President Obama will sign a proclamation Monday to designate several historic properties in Delaware and 1,100 acres of the Brandywine Valley along the Delaware-Pennsylvania border as First State National Monument, a White House office has disclosed. The property, which includes acreage in Chadds Ford, Delaware County, is the state of Delaware's first inclusion under the National Park Service. The park will be a testament to early Dutch, Swedish, Finnish, and English settlements, as well as Delaware's role as the first state to ratify the Constitution.
NEWS
February 23, 2013 | By Bonnie L. Cook, Inquirer Staff Writer
Services are set for Friday for the Rev. Alphonse T. Mascherino, 69, a Downingtown native who founded the Flight 93 Memorial Chapel in Shanksville, Pa., after the Sept. 11, 2001, terrorist attacks. He died Friday, Feb. 15, of cancer at a hospice in Somerset, Pa., where he lived. "Father Al" attended Bishop Shanahan High School through the 11th grade before graduating from St. Mary Seminary, formerly in Penndel. His brother, Jim, said that after the attacks, Father Mascherino felt that although a national monument at Shanksville was in the works, the relatives of those killed in the crash should have a place to go in the meantime.
NEWS
October 18, 2012
Reason to celebrate Eagles' loss For the remainder of this Eagles season, please join me in raising a glass in celebration of every Eagles loss ("Just like fold times," Monday). Why, you ask? For 14 years we have been living with Andy "Gotta do a better job" Reid, who pulverizes game plans by not playing to his strengths or the opponents' weaknesses. For 14 years we've been watching ineffectual quarterbacks play from "X. " For 14 years we've had to endure poor tackling, dumb penalties, lack of focus, nonsense time-outs, "not so special" special teams, and management blind spots in personnel (remember those years where we didn't need a punt returner, didn't need a fullback, didn't need a linebacker, didn't need a real defensive coordinator)
NEWS
October 9, 2012 | By Ben Feller, Associated Press
KEENE, Calif. - President Obama on Monday designated the home of labor leader Cesar Chavez as a national monument, calling Chavez a hero who brought hope to millions of poor, disenfranchised farmworkers who otherwise might have remained "invisible" to much of the nation. "Today, we celebrate Cesar Chavez," Obama said at a ceremony at La Paz, the California farmhouse where Chavez lived and worked for more than two decades. "Our world is a better place because Cesar Chavez decided to change it. " Chavez, who died in 1993 at age 66, is buried on the site where the monument was dedicated.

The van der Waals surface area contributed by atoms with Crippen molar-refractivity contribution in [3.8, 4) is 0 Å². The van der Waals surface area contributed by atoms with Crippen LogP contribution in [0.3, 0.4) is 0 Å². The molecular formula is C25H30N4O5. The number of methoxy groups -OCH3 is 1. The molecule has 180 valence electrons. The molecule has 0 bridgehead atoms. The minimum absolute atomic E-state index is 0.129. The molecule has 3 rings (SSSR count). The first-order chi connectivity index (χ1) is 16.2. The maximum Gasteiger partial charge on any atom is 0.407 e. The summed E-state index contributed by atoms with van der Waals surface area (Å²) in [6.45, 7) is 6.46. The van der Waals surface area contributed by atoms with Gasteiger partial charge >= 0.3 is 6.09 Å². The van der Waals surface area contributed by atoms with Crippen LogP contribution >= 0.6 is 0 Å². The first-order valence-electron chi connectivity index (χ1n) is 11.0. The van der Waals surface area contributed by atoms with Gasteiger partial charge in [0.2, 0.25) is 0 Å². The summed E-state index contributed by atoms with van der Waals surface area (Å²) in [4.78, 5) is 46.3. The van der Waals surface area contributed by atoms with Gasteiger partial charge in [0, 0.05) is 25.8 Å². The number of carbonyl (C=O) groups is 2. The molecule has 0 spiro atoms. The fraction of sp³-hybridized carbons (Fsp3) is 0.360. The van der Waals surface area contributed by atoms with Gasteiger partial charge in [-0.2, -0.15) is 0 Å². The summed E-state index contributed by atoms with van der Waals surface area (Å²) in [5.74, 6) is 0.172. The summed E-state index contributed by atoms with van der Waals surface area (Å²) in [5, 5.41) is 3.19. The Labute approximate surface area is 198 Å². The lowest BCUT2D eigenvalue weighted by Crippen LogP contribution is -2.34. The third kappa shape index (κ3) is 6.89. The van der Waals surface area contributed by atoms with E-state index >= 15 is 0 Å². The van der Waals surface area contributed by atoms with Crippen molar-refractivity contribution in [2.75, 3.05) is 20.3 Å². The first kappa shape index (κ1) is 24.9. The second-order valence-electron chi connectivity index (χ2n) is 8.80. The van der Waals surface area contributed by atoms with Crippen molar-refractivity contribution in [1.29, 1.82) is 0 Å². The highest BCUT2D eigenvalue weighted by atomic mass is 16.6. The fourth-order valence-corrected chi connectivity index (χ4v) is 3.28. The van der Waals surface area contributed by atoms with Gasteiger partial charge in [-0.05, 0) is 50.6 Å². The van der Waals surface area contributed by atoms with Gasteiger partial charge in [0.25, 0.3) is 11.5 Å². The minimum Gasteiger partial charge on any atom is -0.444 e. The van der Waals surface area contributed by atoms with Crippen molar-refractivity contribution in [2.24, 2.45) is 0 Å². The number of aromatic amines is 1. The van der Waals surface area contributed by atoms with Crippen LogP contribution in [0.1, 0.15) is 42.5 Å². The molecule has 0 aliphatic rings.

NEWS
October 7, 2012
Maker of deadly film set for court LOS ANGELES - A federal judge in Los Angeles will decide this week whether the man behind an anti-Islamic film that sparked violence in the Muslim world should be sent back to prison for violating his probation. Mark Basseley Youseff, 55, is expected in court Wednesday. He was convicted in 2010 of bank fraud. Prosecutors say Youseff had eight violations. Federal authorities say he was behind the film Innocence of Muslims , which led to the deaths of dozens, including U.S. Ambassador to Libya J. Christopher Stevens.
NEWS
August 28, 2011
The Rev. Dr. Martin Luther King Jr. was often called a drum major when he led America's civil rights movement. In fact, he preached about it in a 1968 sermon, saying, "If you want to say that I was a drum major, say that I was a drum major for justice. Say that I was a drum major for peace. I was a drum major for righteousness. " Forty years after his death, King's still a leader. His memorial, which would have been formally dedicated today if not for Hurricane Irene, is the first monument to a person of color on the National Mall.
ENTERTAINMENT
June 25, 2010
We took our first big camping trip as a family of three to Yosemite National Park when our daughter, Alexis, was 5. We had looked longingly at Ansel Adams' photographic essays and had read about the natural wonders of giant trees, ancient rock formations and enticing hikes and rock climbs. The natural beauty, the fresh air, the pristine streams and the wonder we felt made us realize how important it was to experience as much of the grandeur of the United States as we could. The national parks in the West are rich in natural wonders and history.
NEWS
July 16, 2007 | By Andy Borowitz
In a bold new strategy to avoid a congressional subpoena, Vice President Cheney today declared himself a national monument. Cheney took the unorthodox step only after failing in his attempt to invoke a little-known legal principle called the separation of Cheney and state. Aides to Cheney confirmed that being a national monument gives the vice president not only immunity from subpoenas, but also a draft deferment in perpetuity. President Bush presided over a solemn White House ceremony this morning in which a plaque documenting Cheney's status as a national monument was affixed to the vice president's midsection.
NEWS
February 28, 2007 | By Stephan Salisbury INQUIRER CULTURE WRITER
Almost five years after controversy flared over the ignoring of George Washington's old slave quarters on Independence Mall, a designer for a memorial to those slaves and to the presidential house they lived in was announced yesterday. Kelly/Maiello Architects & Planners of Philadelphia, selected by city and National Park Service officials - with substantial community and academic input - will now break ground this summer on the $5.2 million President's House memorial. An extensive archaeological examination of the site will first be performed.
NEWS
June 11, 2004 | By Richard Wolf
Ninety-eight years ago this week, President Theodore Roosevelt carved out a strong conservation legacy for himself and the country when he signed the Antiquities Act. The act, designed to protect historic landmarks, historic and prehistoric structures, and other objects of historic or scientific interest for future generations, has been a fundamental tool for protecting an array of national treasures. In 1908, Roosevelt used the act to proclaim more than 800,000 acres of the Grand Canyon a national monument.